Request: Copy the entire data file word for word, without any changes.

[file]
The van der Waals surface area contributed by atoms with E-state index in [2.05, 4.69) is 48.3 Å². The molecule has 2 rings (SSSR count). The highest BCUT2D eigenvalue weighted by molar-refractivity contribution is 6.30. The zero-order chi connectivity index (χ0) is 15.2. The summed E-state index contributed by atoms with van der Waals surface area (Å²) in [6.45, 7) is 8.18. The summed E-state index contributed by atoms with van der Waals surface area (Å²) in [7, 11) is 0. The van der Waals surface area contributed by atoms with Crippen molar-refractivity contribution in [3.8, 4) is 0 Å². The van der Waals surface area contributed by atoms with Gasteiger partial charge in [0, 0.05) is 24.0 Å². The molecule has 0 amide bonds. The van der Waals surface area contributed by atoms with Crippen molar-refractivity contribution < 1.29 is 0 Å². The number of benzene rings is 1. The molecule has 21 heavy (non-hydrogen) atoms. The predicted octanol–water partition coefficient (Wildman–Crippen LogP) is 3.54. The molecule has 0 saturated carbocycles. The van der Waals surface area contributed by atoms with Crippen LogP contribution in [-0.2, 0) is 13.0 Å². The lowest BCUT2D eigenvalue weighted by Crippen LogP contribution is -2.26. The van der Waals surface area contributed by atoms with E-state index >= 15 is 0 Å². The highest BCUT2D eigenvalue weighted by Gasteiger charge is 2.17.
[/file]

The van der Waals surface area contributed by atoms with E-state index in [2.05, 4.69) is 48.3 Å². The molecule has 2 rings (SSSR count). The highest BCUT2D eigenvalue weighted by molar-refractivity contribution is 6.30. The zero-order chi connectivity index (χ0) is 15.2. The summed E-state index contributed by atoms with van der Waals surface area (Å²) in [6.45, 7) is 8.18. The summed E-state index contributed by atoms with van der Waals surface area (Å²) in [7, 11) is 0. The van der Waals surface area contributed by atoms with Crippen molar-refractivity contribution in [3.8, 4) is 0 Å². The van der Waals surface area contributed by atoms with Gasteiger partial charge in [0, 0.05) is 24.0 Å². The molecule has 0 amide bonds. The van der Waals surface area contributed by atoms with Crippen molar-refractivity contribution < 1.29 is 0 Å². The number of benzene rings is 1. The molecule has 21 heavy (non-hydrogen) atoms. The predicted octanol–water partition coefficient (Wildman–Crippen LogP) is 3.54. The molecule has 0 saturated carbocycles. The van der Waals surface area contributed by atoms with Crippen LogP contribution in [-0.2, 0) is 13.0 Å². The lowest BCUT2D eigenvalue weighted by Crippen LogP contribution is -2.26. The van der Waals surface area contributed by atoms with E-state index >= 15 is 0 Å². The highest BCUT2D eigenvalue weighted by Gasteiger charge is 2.17.